Local Teacher’s Narratives

By Boronica King

Brendan James Murray is a published author and full-time high school teacher who lives on the Mornington Peninsula with his wife Greta. His most recent book, Venom – The heroic search for Australia’s deadliest snake, is about the development of a cure for the deadly taipans’ bite, the life of Indigenous man George Rosendale and George’s experience with surviving a bite from Australia’s deadliest snake.

“I have always been interested in wildlife but when I was a teenager I heard a story about this young man named Kevin Budden who’d been bitten by a taipan while he was trying to catch one to help develop an anti-venom, and he died as a result of that. I always felt that was a really interesting story, thought I would want to write about it, and ended up doing so.”

Brendan travelled up to far north Queensland to a place called Hopevale, where taipans live and where George Rosendale still resides. Brendan got to sit down with George and interview him for his book; communication was a bit tricky because George is quite deaf.

“All the questions I asked him I typed on my laptop screen and he read them off the screen and then answered the questions, which I audio recorded.”

Brendan talked to multiple herpetologists about the taipan snake, its behaviour and its deadly venom. He also visited a vet’s home which houses taipans; Brendan got to see, up close, the dangerous creature he was writing this book about. For more information and insight into the hunt for an anti-venom, Brendan looked to old newspapers from around the 1940’s and 50’s.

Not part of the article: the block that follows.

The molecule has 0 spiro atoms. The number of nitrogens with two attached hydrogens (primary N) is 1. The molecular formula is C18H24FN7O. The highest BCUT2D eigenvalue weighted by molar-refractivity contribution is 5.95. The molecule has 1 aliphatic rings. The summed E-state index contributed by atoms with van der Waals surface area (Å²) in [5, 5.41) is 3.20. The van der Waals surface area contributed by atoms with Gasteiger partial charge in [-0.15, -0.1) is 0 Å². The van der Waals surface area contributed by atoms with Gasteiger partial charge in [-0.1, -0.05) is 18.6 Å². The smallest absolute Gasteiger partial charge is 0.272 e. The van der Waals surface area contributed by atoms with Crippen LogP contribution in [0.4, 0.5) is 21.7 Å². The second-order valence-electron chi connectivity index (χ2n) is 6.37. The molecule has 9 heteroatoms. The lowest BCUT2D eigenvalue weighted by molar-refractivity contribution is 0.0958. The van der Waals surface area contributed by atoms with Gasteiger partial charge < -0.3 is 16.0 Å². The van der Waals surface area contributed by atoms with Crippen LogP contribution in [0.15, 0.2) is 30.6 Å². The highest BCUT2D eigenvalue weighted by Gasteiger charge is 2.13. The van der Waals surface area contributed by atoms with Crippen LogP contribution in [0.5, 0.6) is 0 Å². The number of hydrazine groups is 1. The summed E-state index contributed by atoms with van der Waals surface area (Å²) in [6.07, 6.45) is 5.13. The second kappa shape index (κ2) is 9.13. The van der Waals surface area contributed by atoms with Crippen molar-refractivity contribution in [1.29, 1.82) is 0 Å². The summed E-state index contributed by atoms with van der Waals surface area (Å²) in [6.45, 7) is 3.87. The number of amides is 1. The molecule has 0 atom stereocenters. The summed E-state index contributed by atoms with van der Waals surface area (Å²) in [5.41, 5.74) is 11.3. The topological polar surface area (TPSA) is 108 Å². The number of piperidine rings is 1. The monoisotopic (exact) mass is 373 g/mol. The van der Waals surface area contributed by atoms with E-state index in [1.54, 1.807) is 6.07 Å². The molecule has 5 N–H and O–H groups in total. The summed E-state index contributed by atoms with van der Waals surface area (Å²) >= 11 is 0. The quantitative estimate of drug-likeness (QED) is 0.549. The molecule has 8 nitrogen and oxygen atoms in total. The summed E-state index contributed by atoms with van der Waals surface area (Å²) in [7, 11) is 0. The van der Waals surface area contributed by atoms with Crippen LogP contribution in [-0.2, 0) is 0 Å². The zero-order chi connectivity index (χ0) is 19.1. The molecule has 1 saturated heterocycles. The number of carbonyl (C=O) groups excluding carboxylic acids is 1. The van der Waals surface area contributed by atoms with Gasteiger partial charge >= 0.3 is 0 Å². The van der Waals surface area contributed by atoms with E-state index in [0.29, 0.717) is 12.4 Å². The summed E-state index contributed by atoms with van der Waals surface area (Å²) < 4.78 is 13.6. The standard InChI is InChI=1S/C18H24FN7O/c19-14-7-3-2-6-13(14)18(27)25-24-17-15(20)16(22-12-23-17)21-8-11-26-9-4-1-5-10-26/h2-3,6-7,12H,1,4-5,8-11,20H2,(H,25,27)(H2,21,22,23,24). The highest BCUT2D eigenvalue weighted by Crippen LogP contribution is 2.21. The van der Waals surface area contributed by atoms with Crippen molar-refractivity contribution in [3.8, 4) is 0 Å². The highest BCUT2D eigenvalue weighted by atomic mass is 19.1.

Brendan Murray is a full-time high school English teacher which he believes affects his writing career positively; when he corrects his students’ writing he reflects on what he has to do for his own. As an English teacher he also has to read certain texts that he may not have thought of reading, exposing him to a different types of writing, of which he would not otherwise have known. Brendan loves his job and how it helps himself and his students through their writing. He explains how his job impacts his writing:

“Sometimes it’s hard to write because you are very, very, very busy as a teacher, but school holidays are a really good time for teachers to get into any hobbies they have, which for me is writing.”

Brendan continues to inspire his students by being a published author. He runs Writers’ Club at the school and teaches new and advanced writing techniques to the students who choose to attend. Outside of the club Brendan has seen the impact his writing career has made on some students. Some question him about being an author even though they were originally not that interested in books; they also get to see and understand that published authors can be normal everyday people and not big celebrities. Many of his students have been inspired to take up writing in different forms: journalism, poetry and writing novels, just to name a few.

In 2017, for the Ned Kelly Awards, Brendan James Murray was a joint winner for the “Best True Crime” award, for his first book, “The Drowned Man – A true story about life, death and murder on the HMAS Australia”. This book is about a mysterious rumour, life on the HMAS Australia, and a terrible crime that was kept a secret. Brendan had heard about a gay shipmate being brutally bashed and cast overboard because of his sexuality, from an ex-navy man who fought in the Second World War.

Brendan hopes to continue to spread his love of writing through his works and shed light on the narrative non-fiction genre.

First published in Peninsula Essence – July 2018